“Give me a break!” That’s what a guest will say or think when they come across something in your hotel that’s outrageous, and not in a good way. These are loyalty detractors — pesky little issues that even guests, with their limited knowledge of the industry, know to be outright wrong. Given the increasingly lofty expectations of travelers these days, minutia such as these 10 annoyances are instant deal breakers. When guests come across one of them, they roll their eyes, and their subconscious whispers to them, “You’re definitely NOT staying here again.”
They are also issues that can be fixed easily. So, give yourself a break from negative reviews and bad word of mouth by addressing these 10 items:
1. Overpriced minibar and bottled water. Why exactly is an in-room bottle of water US$5? Every traveler knows this is shamefully marked up. It’s perceived as an aggressive cash grab for the hotel; you’re not winning your guests over with this exorbitant price. In fact, you’re insulting their intelligence. Ditto for the minibar.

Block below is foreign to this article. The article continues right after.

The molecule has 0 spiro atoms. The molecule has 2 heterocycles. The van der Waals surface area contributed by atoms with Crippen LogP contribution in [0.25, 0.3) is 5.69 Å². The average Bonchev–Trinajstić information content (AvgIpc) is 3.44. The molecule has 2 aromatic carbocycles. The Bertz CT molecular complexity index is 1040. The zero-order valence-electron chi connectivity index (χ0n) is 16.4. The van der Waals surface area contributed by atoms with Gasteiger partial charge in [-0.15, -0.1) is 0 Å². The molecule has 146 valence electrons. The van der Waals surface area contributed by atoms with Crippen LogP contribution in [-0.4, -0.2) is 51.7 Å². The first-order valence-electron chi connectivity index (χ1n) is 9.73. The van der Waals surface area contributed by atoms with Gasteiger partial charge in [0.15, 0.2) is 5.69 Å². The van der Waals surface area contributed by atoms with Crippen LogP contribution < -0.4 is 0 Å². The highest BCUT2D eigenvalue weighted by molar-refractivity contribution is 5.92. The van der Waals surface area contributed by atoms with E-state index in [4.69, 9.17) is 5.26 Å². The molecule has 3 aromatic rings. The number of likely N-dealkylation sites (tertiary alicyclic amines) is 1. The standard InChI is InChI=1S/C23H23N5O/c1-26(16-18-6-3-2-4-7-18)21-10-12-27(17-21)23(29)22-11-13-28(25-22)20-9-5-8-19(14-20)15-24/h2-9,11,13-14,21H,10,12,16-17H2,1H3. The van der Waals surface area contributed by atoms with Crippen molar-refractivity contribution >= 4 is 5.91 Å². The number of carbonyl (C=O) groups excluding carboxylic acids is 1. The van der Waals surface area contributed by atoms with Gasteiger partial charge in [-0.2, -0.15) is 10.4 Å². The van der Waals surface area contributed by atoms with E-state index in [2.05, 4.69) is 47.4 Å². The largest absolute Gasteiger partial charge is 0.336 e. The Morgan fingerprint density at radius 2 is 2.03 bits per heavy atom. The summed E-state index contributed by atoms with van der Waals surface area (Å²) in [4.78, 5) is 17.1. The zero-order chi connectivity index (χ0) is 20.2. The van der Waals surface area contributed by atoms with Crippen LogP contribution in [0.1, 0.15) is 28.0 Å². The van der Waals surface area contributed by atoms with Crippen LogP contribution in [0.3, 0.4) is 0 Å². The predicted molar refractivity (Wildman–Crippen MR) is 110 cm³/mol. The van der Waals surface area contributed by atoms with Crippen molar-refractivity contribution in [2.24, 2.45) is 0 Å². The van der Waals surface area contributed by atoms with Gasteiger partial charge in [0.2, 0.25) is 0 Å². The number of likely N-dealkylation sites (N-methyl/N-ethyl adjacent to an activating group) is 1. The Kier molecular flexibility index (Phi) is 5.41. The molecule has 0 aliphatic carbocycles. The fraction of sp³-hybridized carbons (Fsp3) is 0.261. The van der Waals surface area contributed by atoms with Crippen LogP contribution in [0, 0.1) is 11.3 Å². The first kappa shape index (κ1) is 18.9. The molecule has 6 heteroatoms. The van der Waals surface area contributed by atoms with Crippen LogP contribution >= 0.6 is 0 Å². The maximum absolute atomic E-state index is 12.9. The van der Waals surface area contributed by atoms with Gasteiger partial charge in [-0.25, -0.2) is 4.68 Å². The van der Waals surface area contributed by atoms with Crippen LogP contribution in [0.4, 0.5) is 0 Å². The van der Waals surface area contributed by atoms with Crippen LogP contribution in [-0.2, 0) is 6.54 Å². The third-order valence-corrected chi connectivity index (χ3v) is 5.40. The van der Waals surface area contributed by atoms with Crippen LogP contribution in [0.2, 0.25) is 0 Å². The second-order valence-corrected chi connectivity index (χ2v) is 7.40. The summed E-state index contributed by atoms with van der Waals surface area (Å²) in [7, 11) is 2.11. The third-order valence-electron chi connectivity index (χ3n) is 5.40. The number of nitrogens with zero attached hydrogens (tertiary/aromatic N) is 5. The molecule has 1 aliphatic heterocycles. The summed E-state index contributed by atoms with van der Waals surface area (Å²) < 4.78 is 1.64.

2. Weak in-room coffee and tea selection. It’s always highly assuring and soothing to know that there’s a warm cup of stimulating beverage waiting for you across the bed, except when that beverage tastes like watered-down battery acid. So I try to alleviate this insipid rot with cream and sugar, only to my dismay, there’s only one of the former and not of the latter. A little extreme, yes, but consider your coffee accessory allotment for when you’re dealing with more than one person per room. Furthermore, I’ve encountered some very peculiar coffeemakers that aren’t exactly intuitive — taking too long to figure out and then producing a cup of scalding ash. The in-room coffee apparatus is your time to shine as a quality hospitality provider and a chance to deliver yet another memorable experience for your guests.
3. Charging for local calls. Why are you billing guests a full dollar per five minutes for each completed local call? Anyone who has ever owned a phone — landline or cellular — knows that local calls never amount to such incredulous fees. When you do this, the guest perception is one of hostility. You’re not doing your part to develop the friendship and positive emotional connection between the hotel and its patrons, which is an essential if you ever want such a guest to give you an actual recommendation.